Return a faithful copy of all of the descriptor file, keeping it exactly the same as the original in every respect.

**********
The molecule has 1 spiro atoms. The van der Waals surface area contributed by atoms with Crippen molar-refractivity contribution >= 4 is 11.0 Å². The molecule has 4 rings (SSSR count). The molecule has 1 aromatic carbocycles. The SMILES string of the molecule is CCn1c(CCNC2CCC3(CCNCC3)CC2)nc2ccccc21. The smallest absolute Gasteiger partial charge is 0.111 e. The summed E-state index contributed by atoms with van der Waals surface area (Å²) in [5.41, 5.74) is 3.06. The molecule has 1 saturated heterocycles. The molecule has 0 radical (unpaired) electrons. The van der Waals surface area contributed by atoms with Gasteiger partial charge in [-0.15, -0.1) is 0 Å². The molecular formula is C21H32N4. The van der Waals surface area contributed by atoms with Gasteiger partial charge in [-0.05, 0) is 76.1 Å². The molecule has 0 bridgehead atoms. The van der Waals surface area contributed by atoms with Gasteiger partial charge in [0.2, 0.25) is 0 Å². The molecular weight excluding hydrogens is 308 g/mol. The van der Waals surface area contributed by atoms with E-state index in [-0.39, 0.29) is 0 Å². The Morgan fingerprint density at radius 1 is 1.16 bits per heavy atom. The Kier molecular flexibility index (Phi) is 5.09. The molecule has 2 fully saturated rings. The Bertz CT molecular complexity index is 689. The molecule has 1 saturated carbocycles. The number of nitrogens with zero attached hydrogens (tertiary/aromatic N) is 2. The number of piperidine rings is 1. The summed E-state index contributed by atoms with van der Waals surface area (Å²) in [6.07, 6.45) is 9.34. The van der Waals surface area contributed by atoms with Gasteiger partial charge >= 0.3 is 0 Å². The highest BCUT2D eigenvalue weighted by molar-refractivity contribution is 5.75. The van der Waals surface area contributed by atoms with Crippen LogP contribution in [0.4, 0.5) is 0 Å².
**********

The molecule has 1 spiro atoms. The van der Waals surface area contributed by atoms with Crippen molar-refractivity contribution >= 4 is 11.0 Å². The molecule has 4 rings (SSSR count). The molecule has 1 aromatic carbocycles. The SMILES string of the molecule is CCn1c(CCNC2CCC3(CCNCC3)CC2)nc2ccccc21. The smallest absolute Gasteiger partial charge is 0.111 e. The summed E-state index contributed by atoms with van der Waals surface area (Å²) in [5.41, 5.74) is 3.06. The molecule has 1 saturated heterocycles. The molecule has 0 radical (unpaired) electrons. The van der Waals surface area contributed by atoms with Gasteiger partial charge in [-0.15, -0.1) is 0 Å². The molecular formula is C21H32N4. The van der Waals surface area contributed by atoms with Gasteiger partial charge in [-0.05, 0) is 76.1 Å². The molecule has 0 bridgehead atoms. The van der Waals surface area contributed by atoms with Gasteiger partial charge in [0.2, 0.25) is 0 Å². The molecular weight excluding hydrogens is 308 g/mol. The van der Waals surface area contributed by atoms with E-state index in [-0.39, 0.29) is 0 Å². The Morgan fingerprint density at radius 1 is 1.16 bits per heavy atom. The Kier molecular flexibility index (Phi) is 5.09. The molecule has 2 fully saturated rings. The Bertz CT molecular complexity index is 689. The molecule has 1 saturated carbocycles. The number of nitrogens with zero attached hydrogens (tertiary/aromatic N) is 2. The number of piperidine rings is 1. The summed E-state index contributed by atoms with van der Waals surface area (Å²) in [6.07, 6.45) is 9.34. The van der Waals surface area contributed by atoms with Gasteiger partial charge >= 0.3 is 0 Å². The highest BCUT2D eigenvalue weighted by molar-refractivity contribution is 5.75. The van der Waals surface area contributed by atoms with Crippen LogP contribution in [0.4, 0.5) is 0 Å².